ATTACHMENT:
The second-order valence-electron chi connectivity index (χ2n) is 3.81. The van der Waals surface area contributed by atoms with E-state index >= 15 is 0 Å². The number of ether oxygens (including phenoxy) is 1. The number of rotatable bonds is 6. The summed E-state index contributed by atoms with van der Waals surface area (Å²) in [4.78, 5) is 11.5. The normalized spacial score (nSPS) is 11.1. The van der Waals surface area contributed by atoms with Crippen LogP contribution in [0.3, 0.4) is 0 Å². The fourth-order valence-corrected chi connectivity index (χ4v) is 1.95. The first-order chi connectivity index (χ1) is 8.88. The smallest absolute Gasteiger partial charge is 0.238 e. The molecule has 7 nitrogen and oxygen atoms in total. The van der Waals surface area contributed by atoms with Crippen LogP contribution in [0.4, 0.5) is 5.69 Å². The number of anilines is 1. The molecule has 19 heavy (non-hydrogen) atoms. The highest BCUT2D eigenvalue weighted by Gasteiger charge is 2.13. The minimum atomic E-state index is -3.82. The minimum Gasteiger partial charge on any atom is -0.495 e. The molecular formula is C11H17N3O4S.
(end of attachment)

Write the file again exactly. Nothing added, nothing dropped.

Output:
The second-order valence-electron chi connectivity index (χ2n) is 3.81. The van der Waals surface area contributed by atoms with E-state index >= 15 is 0 Å². The number of ether oxygens (including phenoxy) is 1. The number of rotatable bonds is 6. The summed E-state index contributed by atoms with van der Waals surface area (Å²) in [4.78, 5) is 11.5. The normalized spacial score (nSPS) is 11.1. The van der Waals surface area contributed by atoms with Crippen LogP contribution in [0.3, 0.4) is 0 Å². The fourth-order valence-corrected chi connectivity index (χ4v) is 1.95. The first-order chi connectivity index (χ1) is 8.88. The smallest absolute Gasteiger partial charge is 0.238 e. The molecule has 7 nitrogen and oxygen atoms in total. The van der Waals surface area contributed by atoms with Crippen LogP contribution in [0.4, 0.5) is 5.69 Å². The number of anilines is 1. The molecule has 19 heavy (non-hydrogen) atoms. The highest BCUT2D eigenvalue weighted by Gasteiger charge is 2.13. The minimum atomic E-state index is -3.82. The minimum Gasteiger partial charge on any atom is -0.495 e. The molecular formula is C11H17N3O4S.